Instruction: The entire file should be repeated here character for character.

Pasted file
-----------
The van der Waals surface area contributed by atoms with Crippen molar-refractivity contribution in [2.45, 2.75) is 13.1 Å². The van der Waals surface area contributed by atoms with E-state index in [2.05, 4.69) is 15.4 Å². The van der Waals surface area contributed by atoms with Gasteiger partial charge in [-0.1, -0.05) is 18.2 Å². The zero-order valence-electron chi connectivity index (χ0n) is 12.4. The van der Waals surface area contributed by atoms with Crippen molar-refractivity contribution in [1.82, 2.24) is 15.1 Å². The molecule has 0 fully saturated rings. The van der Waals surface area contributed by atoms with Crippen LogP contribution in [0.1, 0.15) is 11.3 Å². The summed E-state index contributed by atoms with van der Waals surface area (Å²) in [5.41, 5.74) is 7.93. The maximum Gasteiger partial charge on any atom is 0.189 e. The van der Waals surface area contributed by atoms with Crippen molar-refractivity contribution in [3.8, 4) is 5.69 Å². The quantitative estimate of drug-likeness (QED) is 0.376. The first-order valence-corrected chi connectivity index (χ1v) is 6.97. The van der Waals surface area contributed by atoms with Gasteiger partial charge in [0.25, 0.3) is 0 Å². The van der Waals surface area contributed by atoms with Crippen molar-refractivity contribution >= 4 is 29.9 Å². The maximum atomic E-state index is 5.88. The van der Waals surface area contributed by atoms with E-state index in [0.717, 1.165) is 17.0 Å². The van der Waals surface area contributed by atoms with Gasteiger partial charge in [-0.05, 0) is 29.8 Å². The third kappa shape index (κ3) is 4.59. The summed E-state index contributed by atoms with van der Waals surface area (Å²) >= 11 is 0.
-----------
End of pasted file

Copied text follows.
The van der Waals surface area contributed by atoms with Crippen molar-refractivity contribution in [2.45, 2.75) is 13.1 Å². The van der Waals surface area contributed by atoms with E-state index in [2.05, 4.69) is 15.4 Å². The van der Waals surface area contributed by atoms with Gasteiger partial charge in [-0.1, -0.05) is 18.2 Å². The zero-order valence-electron chi connectivity index (χ0n) is 12.4. The van der Waals surface area contributed by atoms with Crippen molar-refractivity contribution in [1.82, 2.24) is 15.1 Å². The molecule has 0 fully saturated rings. The van der Waals surface area contributed by atoms with Crippen LogP contribution in [0.1, 0.15) is 11.3 Å². The summed E-state index contributed by atoms with van der Waals surface area (Å²) in [5.41, 5.74) is 7.93. The maximum Gasteiger partial charge on any atom is 0.189 e. The van der Waals surface area contributed by atoms with Crippen molar-refractivity contribution in [3.8, 4) is 5.69 Å². The quantitative estimate of drug-likeness (QED) is 0.376. The first-order valence-corrected chi connectivity index (χ1v) is 6.97. The van der Waals surface area contributed by atoms with Gasteiger partial charge in [0.25, 0.3) is 0 Å². The van der Waals surface area contributed by atoms with Crippen molar-refractivity contribution >= 4 is 29.9 Å². The maximum atomic E-state index is 5.88. The van der Waals surface area contributed by atoms with E-state index in [0.717, 1.165) is 17.0 Å². The van der Waals surface area contributed by atoms with Gasteiger partial charge in [-0.05, 0) is 29.8 Å². The third kappa shape index (κ3) is 4.59. The summed E-state index contributed by atoms with van der Waals surface area (Å²) >= 11 is 0.